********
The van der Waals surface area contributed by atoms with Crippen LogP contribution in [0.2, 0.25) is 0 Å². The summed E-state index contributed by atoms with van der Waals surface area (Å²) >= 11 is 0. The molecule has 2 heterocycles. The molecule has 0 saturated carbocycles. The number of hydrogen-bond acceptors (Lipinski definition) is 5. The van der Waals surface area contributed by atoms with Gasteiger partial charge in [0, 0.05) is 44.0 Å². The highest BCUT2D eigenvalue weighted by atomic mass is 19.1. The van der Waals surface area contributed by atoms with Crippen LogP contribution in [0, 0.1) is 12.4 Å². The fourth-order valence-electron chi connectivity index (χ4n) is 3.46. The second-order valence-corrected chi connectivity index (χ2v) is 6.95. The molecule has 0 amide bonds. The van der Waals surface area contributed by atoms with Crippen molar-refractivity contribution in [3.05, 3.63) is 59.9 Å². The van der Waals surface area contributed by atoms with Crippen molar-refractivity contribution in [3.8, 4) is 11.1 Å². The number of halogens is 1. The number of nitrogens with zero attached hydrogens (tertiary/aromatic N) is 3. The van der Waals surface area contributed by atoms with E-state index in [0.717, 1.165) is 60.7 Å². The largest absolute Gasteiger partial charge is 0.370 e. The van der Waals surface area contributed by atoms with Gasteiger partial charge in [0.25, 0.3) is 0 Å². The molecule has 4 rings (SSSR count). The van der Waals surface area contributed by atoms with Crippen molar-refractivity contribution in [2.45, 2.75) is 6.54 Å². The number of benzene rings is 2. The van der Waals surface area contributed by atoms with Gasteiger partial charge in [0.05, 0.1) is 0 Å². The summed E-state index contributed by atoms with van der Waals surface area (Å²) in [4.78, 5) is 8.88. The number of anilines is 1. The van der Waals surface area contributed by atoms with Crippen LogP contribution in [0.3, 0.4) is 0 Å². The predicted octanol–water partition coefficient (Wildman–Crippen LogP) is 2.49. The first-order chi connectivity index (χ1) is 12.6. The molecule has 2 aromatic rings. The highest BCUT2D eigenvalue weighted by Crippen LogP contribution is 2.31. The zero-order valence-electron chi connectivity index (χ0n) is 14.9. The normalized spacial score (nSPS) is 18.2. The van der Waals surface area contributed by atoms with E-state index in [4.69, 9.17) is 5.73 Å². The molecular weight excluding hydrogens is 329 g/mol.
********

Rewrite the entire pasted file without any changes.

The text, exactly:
The van der Waals surface area contributed by atoms with Crippen LogP contribution in [0.2, 0.25) is 0 Å². The summed E-state index contributed by atoms with van der Waals surface area (Å²) >= 11 is 0. The molecule has 2 heterocycles. The molecule has 0 saturated carbocycles. The number of hydrogen-bond acceptors (Lipinski definition) is 5. The van der Waals surface area contributed by atoms with Gasteiger partial charge in [0, 0.05) is 44.0 Å². The highest BCUT2D eigenvalue weighted by atomic mass is 19.1. The van der Waals surface area contributed by atoms with Crippen LogP contribution in [0, 0.1) is 12.4 Å². The fourth-order valence-electron chi connectivity index (χ4n) is 3.46. The second-order valence-corrected chi connectivity index (χ2v) is 6.95. The molecule has 0 amide bonds. The van der Waals surface area contributed by atoms with Crippen molar-refractivity contribution in [3.05, 3.63) is 59.9 Å². The van der Waals surface area contributed by atoms with Crippen molar-refractivity contribution in [3.8, 4) is 11.1 Å². The number of halogens is 1. The number of nitrogens with zero attached hydrogens (tertiary/aromatic N) is 3. The van der Waals surface area contributed by atoms with E-state index in [0.717, 1.165) is 60.7 Å². The largest absolute Gasteiger partial charge is 0.370 e. The van der Waals surface area contributed by atoms with Gasteiger partial charge in [0.25, 0.3) is 0 Å². The molecule has 4 rings (SSSR count). The van der Waals surface area contributed by atoms with Crippen molar-refractivity contribution in [2.45, 2.75) is 6.54 Å². The number of benzene rings is 2. The van der Waals surface area contributed by atoms with Gasteiger partial charge in [0.05, 0.1) is 0 Å². The summed E-state index contributed by atoms with van der Waals surface area (Å²) in [4.78, 5) is 8.88. The number of anilines is 1. The van der Waals surface area contributed by atoms with Crippen LogP contribution in [0.3, 0.4) is 0 Å². The predicted octanol–water partition coefficient (Wildman–Crippen LogP) is 2.49. The first-order chi connectivity index (χ1) is 12.6. The molecule has 2 aromatic rings. The highest BCUT2D eigenvalue weighted by Crippen LogP contribution is 2.31. The zero-order valence-electron chi connectivity index (χ0n) is 14.9. The normalized spacial score (nSPS) is 18.2. The van der Waals surface area contributed by atoms with E-state index in [4.69, 9.17) is 5.73 Å². The molecular weight excluding hydrogens is 329 g/mol.